Did you know that one of the top reasons attorneys are complained about to the bar is because of poor communication? It’s no secret that clients like yourself don’t want to feel ignored. Even if it’s just to say that there have been no changes, you want to hear from your attorney regularly throughout the case.
Failing to communicate can set up a feeling of distrust, and that can lead to issues down the line. As a client, you might feel that your attorney is lying or trying to cover up errors, or you could feel that they just don’t care about your case.
What are some things a good attorney will do?
Signs of good communication show how willing an attorney is to handle your case and how confident they are in it. Your attorney should:
- Be responsive and respond to you within a reasonable amount of time. Even if it’s a simple call to respond and say they got your email or call but need more time to respond to your concerns, that responsiveness matters. Many attorneys give a timeline of how long it will take for them to respond to you. In general, a few business days should be long enough, but it helps to discuss your attorney’s specific communication guidelines when you decide to work with them.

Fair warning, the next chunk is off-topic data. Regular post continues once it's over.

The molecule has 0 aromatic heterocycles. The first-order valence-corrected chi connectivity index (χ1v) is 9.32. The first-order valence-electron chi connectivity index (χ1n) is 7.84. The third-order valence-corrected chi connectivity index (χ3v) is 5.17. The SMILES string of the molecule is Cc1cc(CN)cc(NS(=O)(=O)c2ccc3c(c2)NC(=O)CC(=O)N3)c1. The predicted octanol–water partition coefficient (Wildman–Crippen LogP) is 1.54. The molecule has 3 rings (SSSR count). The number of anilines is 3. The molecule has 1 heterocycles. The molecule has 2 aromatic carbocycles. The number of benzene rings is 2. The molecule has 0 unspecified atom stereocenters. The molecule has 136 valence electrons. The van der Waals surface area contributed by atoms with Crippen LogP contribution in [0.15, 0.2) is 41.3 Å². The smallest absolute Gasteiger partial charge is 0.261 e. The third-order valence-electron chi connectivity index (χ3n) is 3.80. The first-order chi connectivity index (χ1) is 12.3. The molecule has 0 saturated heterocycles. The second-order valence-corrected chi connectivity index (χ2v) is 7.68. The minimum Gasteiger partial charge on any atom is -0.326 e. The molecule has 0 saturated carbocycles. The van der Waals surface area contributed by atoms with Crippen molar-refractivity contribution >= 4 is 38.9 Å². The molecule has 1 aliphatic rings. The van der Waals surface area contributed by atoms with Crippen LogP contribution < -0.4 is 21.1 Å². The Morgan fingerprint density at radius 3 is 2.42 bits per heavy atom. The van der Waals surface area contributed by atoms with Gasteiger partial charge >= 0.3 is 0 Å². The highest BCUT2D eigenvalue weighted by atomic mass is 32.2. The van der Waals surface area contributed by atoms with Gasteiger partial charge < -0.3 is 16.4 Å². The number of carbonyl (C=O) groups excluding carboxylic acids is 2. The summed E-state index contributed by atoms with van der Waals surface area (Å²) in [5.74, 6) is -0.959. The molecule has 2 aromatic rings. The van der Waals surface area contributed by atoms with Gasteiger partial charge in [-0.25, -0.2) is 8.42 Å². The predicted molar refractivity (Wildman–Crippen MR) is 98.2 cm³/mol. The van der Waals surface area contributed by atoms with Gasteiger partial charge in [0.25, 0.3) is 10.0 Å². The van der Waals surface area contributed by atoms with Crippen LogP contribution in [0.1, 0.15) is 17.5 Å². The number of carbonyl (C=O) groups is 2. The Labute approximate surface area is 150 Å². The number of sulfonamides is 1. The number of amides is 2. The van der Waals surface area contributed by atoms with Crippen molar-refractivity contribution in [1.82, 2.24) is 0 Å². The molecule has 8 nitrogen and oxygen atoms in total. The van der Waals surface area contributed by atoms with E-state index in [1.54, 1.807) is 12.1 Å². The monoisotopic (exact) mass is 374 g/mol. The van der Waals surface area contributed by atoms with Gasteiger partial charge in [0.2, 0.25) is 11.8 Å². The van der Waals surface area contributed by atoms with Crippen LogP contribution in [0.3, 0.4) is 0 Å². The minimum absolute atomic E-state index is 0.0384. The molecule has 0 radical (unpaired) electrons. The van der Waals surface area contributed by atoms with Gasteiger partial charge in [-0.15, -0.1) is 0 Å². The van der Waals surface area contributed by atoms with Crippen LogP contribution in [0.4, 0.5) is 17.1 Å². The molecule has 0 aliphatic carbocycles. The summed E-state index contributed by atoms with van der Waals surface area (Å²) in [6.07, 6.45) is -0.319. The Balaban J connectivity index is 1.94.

- Make an attempt to reach out to you if an initial communication attempt fails. Perhaps an email went into the spam folder, or maybe you forgot to call your attorney back. It’s their job to make sure they’re reaching out to you and keeping you updated on your case.
- Offer follow-up communication as a way to confirm what you spoke about. Whether that’s an email that summarizes your discussion or a letter to go over your talks, this kind of follow-up reconfirms that your attorney is taking steps to be as communicative as possible.
It’s not always easy to know if your attorney will be communicative prior to hiring them. However, when you speak with them the first time, you should be clear about your expectations. They should also be clear about what they do and do not do in terms of communication, so you have the right expectations before you work together.
If you find that your attorney has missed deadlines, failed to inform you of court dates or simply won’t return your calls, then you may want to start looking into what constitutes legal malpractice.